For a console-restrained OS with a focus on homebrew games (remember, a wild guess), I think something like Java makes a lot more sense than Smalltalk (and people that know me know I'm a strong proponent of Smalltalk, although I think polishing Squeak with more and better antialiasing wouldn't hurt, and neither would an improved dynarec), but not your average Java implementation, mind you. People would have to remember it's a constrained, embedded environment, and the current "best practices" in RAD that ignores tight memory management are simply non-starters there.


While we're going wild with suggestions and hypothesis here, I'd vote for porting Blender and its gaming engine, albeit with Lua instead of Python. That would be way cool.

Reply Score: 2

RE: Why?
by Almafeta on Fri 30th Nov 2007 20:24 UTC in reply to "Why?"
Almafeta Member since:
2007-02-22

It's a research system, not a console system. All sorts of crazy things can be used in a research system.

(And it runs on x86. That alone should tell you it's not for a console system...)

Edited 2007-11-30 20:26

Reply Score: 2

RE[2]: Why?
by merkoth on Fri 30th Nov 2007 20:37 UTC in reply to "RE: Why?"
merkoth Member since:
2006-09-22

NetBSD is capable of running in x86 and even on Dreamcast (Hitachi SuperH RISC CPU), with a gazillion platforms inbetween.

They can work on x86 while developing and then port it to a different platform.

Edit: grammar, grammar

Edited 2007-11-30 20:38 UTC

Reply Score: 6

RE[2]: Why?
by reduz on Fri 30th Nov 2007 20:41 UTC in reply to "RE: Why?"
reduz Member since:
2006-02-25

It's a research system, not a console system

That doesn't imply or answer anything, the question is Why does nintendo do that and with such choice of technology? To me it seems more like someone playing around in one of the Nintendo R&D houses, as the technology has nothing to do with anything i've ever seen from them.

btw: I'm an official developer.

Reply Score: 2

RE[3]: Why?
by rayiner on Sat 1st Dec 2007 07:40 UTC in reply to "RE[2]: Why?"
rayiner Member since:
2005-07-06

I dunno. I think the mix of technologies makes a lot of sense. Javascript is quite a reasonable language for writing userspace stuff that doesn't need to be fast. And Squeak is an excellent platform for doing GUI stuff in an easy-to-use way, and supporting it gives you quick access to a well-developed, portable GUI system.

Reply Score: 3

RE: Why?
by FooBarWidget on Sat 1st Dec 2007 08:50 UTC in reply to "Why?"
FooBarWidget Member since:
2005-11-11

"Why on earth? And why using such choice of technologies?
Squeak? Javascript? FAT as filesystem? this is horrible!
Doesn't seem at all like a wise choice for a next-next-gen system."


Yeah. And what's up with the Wii? Such a weak video card? Horrible CPU? The specs are nothing compared to the XBox 360 and PlayStation 3! This doesn't seem like a wise choice for a next-next-gen console. The Wii will fail horribly, I tell you!

What? They sold how many millions of those things? Oh, never mind.

Reply Score: 10

RE: Why?
by _LH_ on Sat 1st Dec 2007 11:18 UTC in reply to "Why?"
_LH_ Member since:
2005-07-20

Why on earth? And why using such choice of technologies?
Squeak? Javascript? FAT as filesystem? this is horrible!
Doesn't seem at all like a wise choice for a next-next-gen system.


Would you start your research operating system by supporting ZFS, Ruby and .NET? All this stuff is irrelevant as what matters is extensibility and the possibility to implement other stuff later.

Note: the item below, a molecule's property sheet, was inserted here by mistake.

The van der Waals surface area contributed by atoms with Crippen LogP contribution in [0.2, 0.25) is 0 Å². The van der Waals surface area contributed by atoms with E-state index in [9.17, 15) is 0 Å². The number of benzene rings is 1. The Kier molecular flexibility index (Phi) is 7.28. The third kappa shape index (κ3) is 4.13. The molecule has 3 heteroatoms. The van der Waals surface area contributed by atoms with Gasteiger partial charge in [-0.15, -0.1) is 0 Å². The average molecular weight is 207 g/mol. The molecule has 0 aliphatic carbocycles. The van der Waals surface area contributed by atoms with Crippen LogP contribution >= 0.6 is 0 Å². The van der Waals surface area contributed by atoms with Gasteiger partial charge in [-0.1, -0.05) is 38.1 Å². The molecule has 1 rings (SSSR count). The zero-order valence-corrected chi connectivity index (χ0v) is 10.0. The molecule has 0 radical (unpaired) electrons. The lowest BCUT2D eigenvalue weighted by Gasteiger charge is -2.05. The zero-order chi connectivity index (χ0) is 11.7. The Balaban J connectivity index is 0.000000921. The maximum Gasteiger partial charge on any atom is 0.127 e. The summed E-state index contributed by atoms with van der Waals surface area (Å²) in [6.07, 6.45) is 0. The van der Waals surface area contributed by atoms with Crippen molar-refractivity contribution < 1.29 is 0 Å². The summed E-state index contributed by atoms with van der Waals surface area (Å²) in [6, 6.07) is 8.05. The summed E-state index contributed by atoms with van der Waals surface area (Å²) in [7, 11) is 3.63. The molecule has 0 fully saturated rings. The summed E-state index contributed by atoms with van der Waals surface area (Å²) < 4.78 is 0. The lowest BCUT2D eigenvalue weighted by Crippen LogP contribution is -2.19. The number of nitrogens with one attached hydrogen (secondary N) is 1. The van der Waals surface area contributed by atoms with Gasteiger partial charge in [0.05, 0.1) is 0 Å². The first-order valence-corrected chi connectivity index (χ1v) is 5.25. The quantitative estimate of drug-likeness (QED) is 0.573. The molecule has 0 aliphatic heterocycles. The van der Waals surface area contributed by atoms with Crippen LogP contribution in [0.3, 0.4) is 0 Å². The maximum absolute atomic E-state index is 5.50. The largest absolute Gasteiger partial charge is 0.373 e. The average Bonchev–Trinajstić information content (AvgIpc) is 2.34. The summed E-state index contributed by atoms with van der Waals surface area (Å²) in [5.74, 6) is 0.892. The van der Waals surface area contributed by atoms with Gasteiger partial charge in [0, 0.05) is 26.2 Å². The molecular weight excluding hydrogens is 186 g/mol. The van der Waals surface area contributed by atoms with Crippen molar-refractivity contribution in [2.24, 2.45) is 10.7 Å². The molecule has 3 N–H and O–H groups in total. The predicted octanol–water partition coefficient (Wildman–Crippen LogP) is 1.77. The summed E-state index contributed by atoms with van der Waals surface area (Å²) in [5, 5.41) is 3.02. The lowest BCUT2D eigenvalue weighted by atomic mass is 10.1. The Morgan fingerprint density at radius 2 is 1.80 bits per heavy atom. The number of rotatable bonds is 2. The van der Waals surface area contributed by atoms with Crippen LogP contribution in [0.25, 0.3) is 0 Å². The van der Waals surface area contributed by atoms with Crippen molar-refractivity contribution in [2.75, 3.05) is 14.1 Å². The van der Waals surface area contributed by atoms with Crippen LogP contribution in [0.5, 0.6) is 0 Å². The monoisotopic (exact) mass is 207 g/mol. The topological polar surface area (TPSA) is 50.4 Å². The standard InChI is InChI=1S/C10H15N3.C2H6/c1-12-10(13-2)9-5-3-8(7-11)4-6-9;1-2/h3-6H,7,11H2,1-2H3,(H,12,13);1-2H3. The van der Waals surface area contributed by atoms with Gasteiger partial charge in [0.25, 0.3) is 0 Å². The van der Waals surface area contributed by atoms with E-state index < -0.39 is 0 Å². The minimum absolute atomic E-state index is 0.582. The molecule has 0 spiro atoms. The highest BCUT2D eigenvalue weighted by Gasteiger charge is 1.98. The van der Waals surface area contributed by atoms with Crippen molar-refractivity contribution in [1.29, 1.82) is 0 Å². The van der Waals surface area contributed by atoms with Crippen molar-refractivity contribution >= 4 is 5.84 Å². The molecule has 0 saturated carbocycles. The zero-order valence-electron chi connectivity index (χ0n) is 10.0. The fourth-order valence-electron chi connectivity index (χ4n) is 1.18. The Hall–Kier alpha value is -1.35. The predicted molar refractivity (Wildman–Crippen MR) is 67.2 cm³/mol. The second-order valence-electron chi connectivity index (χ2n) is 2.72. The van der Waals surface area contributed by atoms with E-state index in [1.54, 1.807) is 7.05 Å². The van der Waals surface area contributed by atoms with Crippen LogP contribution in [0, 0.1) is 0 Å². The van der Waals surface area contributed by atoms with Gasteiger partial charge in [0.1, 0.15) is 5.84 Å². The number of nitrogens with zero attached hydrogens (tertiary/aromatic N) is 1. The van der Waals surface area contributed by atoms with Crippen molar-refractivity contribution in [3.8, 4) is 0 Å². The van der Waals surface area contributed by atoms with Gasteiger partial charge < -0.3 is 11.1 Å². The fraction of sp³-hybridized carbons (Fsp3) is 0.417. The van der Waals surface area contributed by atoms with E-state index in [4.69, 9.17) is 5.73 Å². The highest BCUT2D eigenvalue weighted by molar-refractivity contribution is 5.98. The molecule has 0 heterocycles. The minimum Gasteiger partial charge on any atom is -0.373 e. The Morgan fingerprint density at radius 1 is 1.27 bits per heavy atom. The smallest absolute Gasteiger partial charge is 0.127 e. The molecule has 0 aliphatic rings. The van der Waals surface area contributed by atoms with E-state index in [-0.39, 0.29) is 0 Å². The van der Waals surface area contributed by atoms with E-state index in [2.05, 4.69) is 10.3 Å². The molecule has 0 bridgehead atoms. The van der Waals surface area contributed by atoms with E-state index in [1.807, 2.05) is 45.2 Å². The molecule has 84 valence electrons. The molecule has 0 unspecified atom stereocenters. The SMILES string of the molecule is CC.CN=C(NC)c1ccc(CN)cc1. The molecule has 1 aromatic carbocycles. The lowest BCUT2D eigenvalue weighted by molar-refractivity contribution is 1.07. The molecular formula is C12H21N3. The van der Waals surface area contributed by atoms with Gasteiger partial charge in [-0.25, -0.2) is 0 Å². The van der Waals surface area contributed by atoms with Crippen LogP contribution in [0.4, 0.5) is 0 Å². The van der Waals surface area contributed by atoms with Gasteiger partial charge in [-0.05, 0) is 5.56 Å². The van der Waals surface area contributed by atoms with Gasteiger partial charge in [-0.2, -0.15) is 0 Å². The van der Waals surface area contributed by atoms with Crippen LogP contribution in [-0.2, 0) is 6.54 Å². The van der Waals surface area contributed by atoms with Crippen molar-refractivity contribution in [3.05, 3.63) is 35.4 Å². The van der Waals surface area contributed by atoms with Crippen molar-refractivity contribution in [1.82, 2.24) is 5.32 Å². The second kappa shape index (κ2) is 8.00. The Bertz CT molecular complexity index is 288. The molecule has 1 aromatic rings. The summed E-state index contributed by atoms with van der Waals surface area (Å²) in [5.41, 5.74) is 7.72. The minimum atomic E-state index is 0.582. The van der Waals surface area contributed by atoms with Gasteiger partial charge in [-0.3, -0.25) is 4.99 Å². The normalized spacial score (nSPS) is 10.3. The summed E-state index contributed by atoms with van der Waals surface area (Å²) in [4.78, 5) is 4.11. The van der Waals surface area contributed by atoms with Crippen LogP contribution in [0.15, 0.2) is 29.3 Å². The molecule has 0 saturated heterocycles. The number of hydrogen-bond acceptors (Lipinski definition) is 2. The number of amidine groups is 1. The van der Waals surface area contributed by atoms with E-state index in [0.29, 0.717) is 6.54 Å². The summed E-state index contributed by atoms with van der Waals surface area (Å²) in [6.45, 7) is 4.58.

Reply Score: 2

Next Gen
by Best on Fri 30th Nov 2007 23:48 UTC
Best
Member since:
2005-07-09

I wouldn't be surprised if it was meant as a possibility for their next-gen system. Mainly because I suspect that they are at least considering AMD's spider platform for it. By the time for the next-gen nintendo system rolls around, a spider-on-a-chip solution will likely be available, along with the fact that the Wii's current hardware at 33nm will probably be cheaply available to provide backwards compatibility, since I suspect that's what their next handheld will be based on. That or they'll do something I really don't expect like an intel based handheld.

Reply Score: 1

SQUEAK for game development
by Tanner on Sat 1st Dec 2007 00:04 UTC
Tanner
Member since:
2005-07-06

Reading from Wikipedia, it appears that SQUEAK is a really really powerful language (a Smalltalk dialect)...
What about game development in Squeak, with ES as the underlying os?

Reply Score: 2

They probably have something in mind...
by thanOS on Sat 1st Dec 2007 01:09 UTC
thanOS
Member since:
2006-03-03

...to invest time on something like this.

But it certainly looks like a quick and easy system to set up and operate.

Reply Score: 1

Is it possible to marry it with ..
by fithisux on Sat 1st Dec 2007 08:45 UTC
fithisux
Member since:
2006-01-22

AROS? Just wondering. Nintendo + Amiga magic.

Reply Score: 1

Who wrote this? Yoda??
by wannabe geek on Sat 1st Dec 2007 17:30 UTC
wannabe geek
Member since:
2006-09-27

Oh, it's Google translation from Japanese ;)

http://translate.google.com/translate?u=http%3A%2F%2Fne...

"Es namespace shown in terms of such a device in addition to the event and the console device you can find. Each of these events manager and manager console by dynamically namespace registered by the device."

"ECMAScript as garbage collector working language interpreter for the liberation of memory and virtual machine can be completely leave the system resources are freed KANARAZUSHIMO interpreter side can not trust you."

YOU HAVE NO CHANCE TO SURVIVE MAKE YOUR TIME!

Reply Score: 5

Squeak EToys, Project Lively
by captain5050 on Tue 4th Dec 2007 08:45 UTC
captain5050
Member since:
2006-04-08

Squeak EToys are a means to allow children to easily develop their own programs:
http://www.squeakland.org/

Sun have their own JavaScript kernel called lively:
http://research.sun.com/projects/lively/
which can be run by clicking on the "Enter Lively Kernel" link.

Reply Score: 1